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Female Pattern Baldness: What is it?

When we think of hair loss and baldness it’s easy to straight away think of men, however, around one third of women will experience hair loss at some point in their lives. There are different types of hair loss for females, and all can be very distressing. Today, we’re going to discuss female pattern baldness, what it is and if it can be treated.

What is female pattern baldness?

Female pattern baldness, also referred to as androgenetic alopecia is the most common cause of hair loss in women, just as it is in men. Androgenetic alopecia causes an inherited sensitivity to the effects of male hormones (androgens) on the scalp and the hair follicles, this causes thinning of the hair in the same way that it does with men. However, women rarely develop a receding hairline and do not develop the same pattern baldness or complete baldness that men do.

Androgenetic alopecia is most commonly seen in women after the menopause but it can in some cases occur in younger women and can even begin in puberty. When women lose their hair due to female pattern baldness the hair loss is from the whole scalp and is uniform, the thinning rarely results in female baldness but the hair thinning can become more apparent at the front or the back of the scalp.

What causes female pattern baldness?

In most cases, hair loss is in your genetics with many parents passing their hair loss issues down to their children, so if your parents or grandparents suffered with hair loss it is likely that at some stage, you will too.  However, with female pattern baldness, it is likely that it could be a result of a change in your hormones, which is why many women experience hair loss after menopause.

There are a number of other reasons for female hair loss, including:


Anaemia is a blood disordered that is typically caused by a lack of iron in your diet, or if your cells are not absorbing the iron. Iron is a very important nutrient for the health of your hair. If you notice that your hair is thinning it could be an idea to check with your GP to see if you could have some degree of anaemia.

Iron levels can easily be corrected by a change in your diet or iron supplements, once you manage to get your iron levels right you should begin to see your hair getting back to normal.


Polycystic Ovarian Syndrome, commonly known as PCOS is a hormone disorder, which affects your endocrine levels, which causes hormone imbalances. PCOS can cause an increased level of the androgens: testosterone and dihydrotestosterone (DHT). The increased amount of DHT is what can cause hair loss in some women.

If these androgens are found in high amounts they can latch onto the hair follicles and start to affect the hair, which in turn can eventually cause hair loss. DHT can clog the hair follicles, which means you can no longer create new hairs, this is essentially a form of androgenetic alopecia.


During pregnancy you put your body through a great deal of stress, hormone levels are completely different to normal which will cause a lot of changes in the body and to your hair.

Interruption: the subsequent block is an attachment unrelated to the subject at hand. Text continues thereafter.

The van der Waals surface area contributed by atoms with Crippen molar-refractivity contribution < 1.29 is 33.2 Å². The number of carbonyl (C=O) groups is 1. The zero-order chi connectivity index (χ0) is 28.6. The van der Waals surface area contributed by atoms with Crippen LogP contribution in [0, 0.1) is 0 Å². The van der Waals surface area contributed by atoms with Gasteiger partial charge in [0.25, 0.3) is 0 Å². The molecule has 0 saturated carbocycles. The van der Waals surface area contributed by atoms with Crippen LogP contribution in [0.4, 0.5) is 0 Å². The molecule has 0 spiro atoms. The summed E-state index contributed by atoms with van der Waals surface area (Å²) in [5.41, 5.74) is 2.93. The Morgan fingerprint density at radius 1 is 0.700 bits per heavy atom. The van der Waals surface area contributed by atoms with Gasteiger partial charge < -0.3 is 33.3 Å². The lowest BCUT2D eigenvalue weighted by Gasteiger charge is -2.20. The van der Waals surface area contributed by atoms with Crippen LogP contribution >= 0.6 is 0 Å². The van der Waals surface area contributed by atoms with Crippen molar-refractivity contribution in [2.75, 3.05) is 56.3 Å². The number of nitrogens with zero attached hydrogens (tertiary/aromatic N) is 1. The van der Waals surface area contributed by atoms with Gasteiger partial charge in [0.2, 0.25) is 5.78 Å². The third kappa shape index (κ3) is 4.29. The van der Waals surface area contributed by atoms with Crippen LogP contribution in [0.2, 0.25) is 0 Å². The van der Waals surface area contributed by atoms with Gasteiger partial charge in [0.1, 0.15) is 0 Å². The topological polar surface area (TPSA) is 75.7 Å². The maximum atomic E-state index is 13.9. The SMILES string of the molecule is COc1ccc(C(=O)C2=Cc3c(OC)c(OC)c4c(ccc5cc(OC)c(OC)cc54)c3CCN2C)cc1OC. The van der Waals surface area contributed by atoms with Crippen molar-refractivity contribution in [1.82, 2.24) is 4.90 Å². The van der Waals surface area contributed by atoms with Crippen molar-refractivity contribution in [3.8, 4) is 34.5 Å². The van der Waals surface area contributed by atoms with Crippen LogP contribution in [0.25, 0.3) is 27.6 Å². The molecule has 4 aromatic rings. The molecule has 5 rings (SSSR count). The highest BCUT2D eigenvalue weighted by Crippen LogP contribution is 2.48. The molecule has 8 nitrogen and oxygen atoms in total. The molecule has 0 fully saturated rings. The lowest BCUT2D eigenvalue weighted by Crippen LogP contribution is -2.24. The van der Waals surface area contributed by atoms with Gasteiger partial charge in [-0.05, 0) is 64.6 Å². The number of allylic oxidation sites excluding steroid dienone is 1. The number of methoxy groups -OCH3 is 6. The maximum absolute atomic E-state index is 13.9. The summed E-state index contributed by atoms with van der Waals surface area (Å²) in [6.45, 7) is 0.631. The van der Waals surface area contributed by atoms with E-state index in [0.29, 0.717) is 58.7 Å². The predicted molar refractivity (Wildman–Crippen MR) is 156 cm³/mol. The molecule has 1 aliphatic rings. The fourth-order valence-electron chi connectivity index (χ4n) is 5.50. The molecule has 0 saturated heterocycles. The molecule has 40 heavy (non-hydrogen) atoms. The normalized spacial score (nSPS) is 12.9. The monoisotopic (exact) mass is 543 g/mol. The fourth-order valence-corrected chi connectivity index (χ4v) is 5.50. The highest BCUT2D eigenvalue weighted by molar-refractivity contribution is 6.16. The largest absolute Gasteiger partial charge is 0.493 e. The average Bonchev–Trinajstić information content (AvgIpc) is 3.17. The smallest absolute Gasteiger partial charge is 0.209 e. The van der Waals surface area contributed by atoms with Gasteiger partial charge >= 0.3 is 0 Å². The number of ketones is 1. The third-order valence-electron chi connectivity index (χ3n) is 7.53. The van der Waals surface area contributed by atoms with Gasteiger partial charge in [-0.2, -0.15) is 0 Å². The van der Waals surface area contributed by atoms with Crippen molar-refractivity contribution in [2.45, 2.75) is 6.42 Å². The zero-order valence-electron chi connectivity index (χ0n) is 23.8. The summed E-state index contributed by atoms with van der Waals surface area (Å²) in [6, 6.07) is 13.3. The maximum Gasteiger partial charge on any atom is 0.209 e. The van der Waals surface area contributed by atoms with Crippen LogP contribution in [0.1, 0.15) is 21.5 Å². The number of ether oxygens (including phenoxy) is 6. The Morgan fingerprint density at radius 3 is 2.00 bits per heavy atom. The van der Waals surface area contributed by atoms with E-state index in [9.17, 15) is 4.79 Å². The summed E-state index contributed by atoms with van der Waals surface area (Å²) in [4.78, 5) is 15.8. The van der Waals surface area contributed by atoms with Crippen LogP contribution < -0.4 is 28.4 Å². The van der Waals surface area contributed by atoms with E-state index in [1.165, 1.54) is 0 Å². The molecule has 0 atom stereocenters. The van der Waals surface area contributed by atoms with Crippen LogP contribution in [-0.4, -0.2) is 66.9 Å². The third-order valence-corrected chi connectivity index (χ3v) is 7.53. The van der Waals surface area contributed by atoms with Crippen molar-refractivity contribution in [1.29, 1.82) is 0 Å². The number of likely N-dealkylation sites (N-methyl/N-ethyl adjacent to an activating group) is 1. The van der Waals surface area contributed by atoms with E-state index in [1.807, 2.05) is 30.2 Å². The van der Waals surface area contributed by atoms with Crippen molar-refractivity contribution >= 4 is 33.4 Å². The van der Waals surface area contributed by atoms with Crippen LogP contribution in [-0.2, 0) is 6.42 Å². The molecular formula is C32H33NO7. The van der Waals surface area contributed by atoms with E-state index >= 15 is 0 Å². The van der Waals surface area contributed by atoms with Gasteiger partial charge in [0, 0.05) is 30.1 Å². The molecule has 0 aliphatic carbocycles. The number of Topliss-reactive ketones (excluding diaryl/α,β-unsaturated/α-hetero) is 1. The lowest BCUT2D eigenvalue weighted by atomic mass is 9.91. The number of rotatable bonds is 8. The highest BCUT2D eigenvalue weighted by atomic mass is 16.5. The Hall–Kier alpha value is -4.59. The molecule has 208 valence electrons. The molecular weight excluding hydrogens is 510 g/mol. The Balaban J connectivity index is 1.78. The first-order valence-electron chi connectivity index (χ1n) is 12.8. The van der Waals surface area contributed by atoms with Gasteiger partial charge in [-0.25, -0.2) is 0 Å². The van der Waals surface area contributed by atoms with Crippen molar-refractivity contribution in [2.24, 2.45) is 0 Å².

One of the main hormone changes during pregnancy is an increase in the level of Oestrogen your body produces, this causes your hair to remain in the growing stage of the hair growth cycle, it also stimulates hair growth. Due to this, during pregnancy, you can expect to have a wonderfully full head of hair.

However, once you give birth things can be quite different. Once your hormones return to normal levels they can cause quite a shock to the body, and to the hair. The oestrogen that kept your hair from falling out will reduce, causing the hair to shed, causing a lot of hair to suddenly fall out. The hair will start to grow again, and return to your normal pre-pregnancy growth cycle.

Other hair loss causes

There are many other types of hair loss and in some cases, your hair loss could be permanent. It is important to get a professional to assess your hair loss, this will able you to discover more about the type of hair loss you may be experiencing and the solutions available to you.

What does female pattern baldness look like?

Female pattern baldness can be defined into different stages which form the Ludwig system. The stages are broken down as followed;
Stage 1: The hair will thin around your natural parting
Stage 2: The thinning will increase around the parting, resulting in the parting appearing much wider
Stage 3: The hair will thin throughout the scalp and you may end up with noticeable see-through areas around the crown

Can female pattern baldness be treated?

Women may experience noticeable hair loss during a major hormonal change, such as after pregnancy, menopause and even during the discontinuation of birth control pills. In most cases, the hair loss does not become terribly advanced and in most cases, is only temporary. Most women will discover their hair will grow back to normal within a year.

If however, you have any concerns about your hair loss and would like to speak to one of our specialists, please contact us today for a no obligation consultation.

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